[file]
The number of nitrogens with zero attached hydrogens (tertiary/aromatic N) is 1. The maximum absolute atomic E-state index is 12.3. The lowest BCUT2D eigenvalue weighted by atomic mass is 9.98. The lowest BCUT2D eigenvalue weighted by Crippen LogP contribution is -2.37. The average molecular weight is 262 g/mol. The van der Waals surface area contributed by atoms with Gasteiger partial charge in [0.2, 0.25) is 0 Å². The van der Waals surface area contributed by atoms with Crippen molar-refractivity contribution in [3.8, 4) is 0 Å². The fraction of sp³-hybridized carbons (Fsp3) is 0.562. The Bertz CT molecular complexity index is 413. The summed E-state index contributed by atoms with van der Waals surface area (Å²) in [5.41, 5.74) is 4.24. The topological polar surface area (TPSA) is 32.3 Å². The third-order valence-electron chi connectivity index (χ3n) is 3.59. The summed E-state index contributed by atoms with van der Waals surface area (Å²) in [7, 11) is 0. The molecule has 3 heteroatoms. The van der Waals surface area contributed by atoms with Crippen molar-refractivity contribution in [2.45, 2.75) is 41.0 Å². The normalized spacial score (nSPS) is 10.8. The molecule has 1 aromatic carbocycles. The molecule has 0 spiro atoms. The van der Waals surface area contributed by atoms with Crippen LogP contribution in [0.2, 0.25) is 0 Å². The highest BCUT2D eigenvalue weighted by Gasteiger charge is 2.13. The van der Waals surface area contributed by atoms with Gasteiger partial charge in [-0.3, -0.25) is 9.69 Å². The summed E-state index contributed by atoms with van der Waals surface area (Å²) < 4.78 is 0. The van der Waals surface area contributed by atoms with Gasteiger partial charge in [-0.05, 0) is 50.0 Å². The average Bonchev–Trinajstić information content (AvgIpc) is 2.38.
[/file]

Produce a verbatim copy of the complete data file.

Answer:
The number of nitrogens with zero attached hydrogens (tertiary/aromatic N) is 1. The maximum absolute atomic E-state index is 12.3. The lowest BCUT2D eigenvalue weighted by atomic mass is 9.98. The lowest BCUT2D eigenvalue weighted by Crippen LogP contribution is -2.37. The average molecular weight is 262 g/mol. The van der Waals surface area contributed by atoms with Gasteiger partial charge in [0.2, 0.25) is 0 Å². The van der Waals surface area contributed by atoms with Crippen molar-refractivity contribution in [3.8, 4) is 0 Å². The fraction of sp³-hybridized carbons (Fsp3) is 0.562. The Bertz CT molecular complexity index is 413. The summed E-state index contributed by atoms with van der Waals surface area (Å²) in [5.41, 5.74) is 4.24. The topological polar surface area (TPSA) is 32.3 Å². The third-order valence-electron chi connectivity index (χ3n) is 3.59. The summed E-state index contributed by atoms with van der Waals surface area (Å²) in [7, 11) is 0. The molecule has 3 heteroatoms. The van der Waals surface area contributed by atoms with Crippen molar-refractivity contribution in [2.45, 2.75) is 41.0 Å². The normalized spacial score (nSPS) is 10.8. The molecule has 1 aromatic carbocycles. The molecule has 0 spiro atoms. The van der Waals surface area contributed by atoms with Crippen LogP contribution in [0.2, 0.25) is 0 Å². The highest BCUT2D eigenvalue weighted by Gasteiger charge is 2.13. The van der Waals surface area contributed by atoms with Gasteiger partial charge in [-0.3, -0.25) is 9.69 Å². The summed E-state index contributed by atoms with van der Waals surface area (Å²) < 4.78 is 0. The van der Waals surface area contributed by atoms with Gasteiger partial charge in [-0.05, 0) is 50.0 Å². The average Bonchev–Trinajstić information content (AvgIpc) is 2.38.